Hoeven Invites Veterans Affairs Secretary Shinseki to Visit Fargo VA Hospital, Thanks Him for Veterans Care

WASHINGTON, D.C. – In the Appropriations Military Construction and Veterans Affairs Subcommittee, Senator John Hoeven today expressed appreciation to U.S. Secretary of Veterans Affairs Eric Shinseki for the work the agency does to serve veterans and asked how Congress can help.

            “Thank you for your service on behalf of our veterans,” Hoeven told the secretary. “It’s tremendously important work. The VA facility in Fargo, North Dakota is outstanding.  I have toured it on a number of occasions. The facility is a good facility and you’re improving it. Your people there are caring people. I have talked to veterans and they, across the board, have expressed appreciation for the quality of care and service they get.”

            Hoeven invited Shinseki to visit North Dakota to tour the Fargo Veterans Medical Center facility to see firsthand the work they’re doing.

            “I would like to encourage you sometime to come out to tour the facility. They’re making expansion improvements to it right now. I think it’s a clear demonstration of quality work you’re doing on behalf of our great veterans and I thank you for that.”

Given the budget challenges the nation is facing, and the importance of taking care of veterans, Hoeven asked the secretary what Congress can do to help make the agency’s dollars go further. He asked about key pressure points in the agency’s ability to take care of veterans, especially in light of the increased incidence of post-traumatic stress disorder and combat head injuries.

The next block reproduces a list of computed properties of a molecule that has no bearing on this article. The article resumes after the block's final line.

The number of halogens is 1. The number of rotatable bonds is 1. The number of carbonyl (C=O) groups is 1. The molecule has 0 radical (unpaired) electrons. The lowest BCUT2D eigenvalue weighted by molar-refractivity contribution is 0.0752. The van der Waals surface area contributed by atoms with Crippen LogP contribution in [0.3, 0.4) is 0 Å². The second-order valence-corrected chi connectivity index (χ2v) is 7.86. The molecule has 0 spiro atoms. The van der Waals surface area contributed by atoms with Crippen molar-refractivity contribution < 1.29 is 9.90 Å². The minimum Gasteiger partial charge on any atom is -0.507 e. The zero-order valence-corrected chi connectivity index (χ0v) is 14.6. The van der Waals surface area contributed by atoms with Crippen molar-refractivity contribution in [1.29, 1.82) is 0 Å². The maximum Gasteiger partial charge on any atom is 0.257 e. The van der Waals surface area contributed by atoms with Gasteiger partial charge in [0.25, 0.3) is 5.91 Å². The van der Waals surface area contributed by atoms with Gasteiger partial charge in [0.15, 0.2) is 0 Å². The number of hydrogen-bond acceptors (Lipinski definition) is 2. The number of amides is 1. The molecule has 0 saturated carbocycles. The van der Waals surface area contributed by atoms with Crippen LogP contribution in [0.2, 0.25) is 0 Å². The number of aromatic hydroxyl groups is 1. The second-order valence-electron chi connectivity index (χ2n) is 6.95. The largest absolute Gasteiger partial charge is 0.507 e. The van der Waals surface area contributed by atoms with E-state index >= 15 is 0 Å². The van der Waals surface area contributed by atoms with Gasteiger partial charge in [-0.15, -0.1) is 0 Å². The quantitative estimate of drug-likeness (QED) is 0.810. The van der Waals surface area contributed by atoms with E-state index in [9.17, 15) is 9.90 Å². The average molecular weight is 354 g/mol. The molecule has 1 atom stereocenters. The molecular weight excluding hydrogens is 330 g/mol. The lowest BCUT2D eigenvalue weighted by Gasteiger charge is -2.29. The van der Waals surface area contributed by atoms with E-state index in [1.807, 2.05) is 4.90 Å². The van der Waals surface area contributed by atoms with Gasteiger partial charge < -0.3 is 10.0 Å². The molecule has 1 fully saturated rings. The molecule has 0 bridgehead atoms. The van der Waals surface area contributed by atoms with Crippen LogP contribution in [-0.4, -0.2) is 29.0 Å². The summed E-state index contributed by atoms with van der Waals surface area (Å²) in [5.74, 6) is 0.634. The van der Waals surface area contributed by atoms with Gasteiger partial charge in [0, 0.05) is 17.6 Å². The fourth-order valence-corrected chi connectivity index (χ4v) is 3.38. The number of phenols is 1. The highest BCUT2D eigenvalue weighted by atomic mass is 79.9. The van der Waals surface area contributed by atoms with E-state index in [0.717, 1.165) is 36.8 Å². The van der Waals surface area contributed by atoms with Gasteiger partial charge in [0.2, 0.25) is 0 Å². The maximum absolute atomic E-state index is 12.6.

“Investments in IT, research and the quality of health care we have underway today must continue,” Shinseki said. “Investments in IT for veterans’ benefits decisions have to be sustained so that we can accept the increased number of claims we get now.”

With regard to challenges, Shinseki said the growth and number of veterans enrolling in the system is its greatest challenge. “A million claims a year is not unusual. We expect it will be 1.4 to 1.5 million this year alone.”

The secretary said the program the agency has now is a good one. They have a strategic plan that will anticipate where veterans will need services. If the agency doesn’t do that well, he said, it will have to adjust over time. “That will take a lot of work and engagement with Congress to understand what that future plan will look like,” he said.

Hoeven asked if the Department of Veterans Affairs has the ability to move resources to provide care and if the agency needs more fixed assets or fixed facilities to serve more veterans. “Can you focus your dollars into taking care of people?”

“Right now I think we have the capability to respond in the way you expressed,” Shinseki said. “We do from time to time have to review our priorities and that involves discussing them with the Congress, and I’m comfortable that we have a relationship and a good dialogue. I believe that we have the tools at this point and I’m happy to come back and work with you.”

Click here to view the exchange between Senator Hoeven and Secretary Shinseki.